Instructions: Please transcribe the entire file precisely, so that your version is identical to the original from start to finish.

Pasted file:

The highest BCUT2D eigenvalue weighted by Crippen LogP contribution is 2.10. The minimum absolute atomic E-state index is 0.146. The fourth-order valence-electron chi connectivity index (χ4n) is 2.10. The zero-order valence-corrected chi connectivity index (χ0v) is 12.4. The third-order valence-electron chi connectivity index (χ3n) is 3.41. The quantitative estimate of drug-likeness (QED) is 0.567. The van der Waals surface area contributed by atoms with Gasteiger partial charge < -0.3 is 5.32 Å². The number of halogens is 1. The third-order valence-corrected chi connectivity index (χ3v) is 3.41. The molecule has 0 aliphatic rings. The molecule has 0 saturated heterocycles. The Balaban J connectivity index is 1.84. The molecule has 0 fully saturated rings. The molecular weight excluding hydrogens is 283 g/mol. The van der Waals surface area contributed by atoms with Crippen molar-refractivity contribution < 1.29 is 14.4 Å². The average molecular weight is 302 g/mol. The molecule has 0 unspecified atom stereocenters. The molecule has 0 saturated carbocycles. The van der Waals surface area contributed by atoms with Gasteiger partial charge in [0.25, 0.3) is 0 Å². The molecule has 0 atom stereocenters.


The highest BCUT2D eigenvalue weighted by Crippen LogP contribution is 2.10. The minimum absolute atomic E-state index is 0.146. The fourth-order valence-electron chi connectivity index (χ4n) is 2.10. The zero-order valence-corrected chi connectivity index (χ0v) is 12.4. The third-order valence-electron chi connectivity index (χ3n) is 3.41. The quantitative estimate of drug-likeness (QED) is 0.567. The van der Waals surface area contributed by atoms with Gasteiger partial charge < -0.3 is 5.32 Å². The number of halogens is 1. The third-order valence-corrected chi connectivity index (χ3v) is 3.41. The molecule has 0 aliphatic rings. The molecule has 0 saturated heterocycles. The Balaban J connectivity index is 1.84. The molecule has 0 fully saturated rings. The molecular weight excluding hydrogens is 283 g/mol. The van der Waals surface area contributed by atoms with Crippen molar-refractivity contribution < 1.29 is 14.4 Å². The average molecular weight is 302 g/mol. The molecule has 0 unspecified atom stereocenters. The molecule has 0 saturated carbocycles. The van der Waals surface area contributed by atoms with Gasteiger partial charge in [0.25, 0.3) is 0 Å². The molecule has 0 atom stereocenters.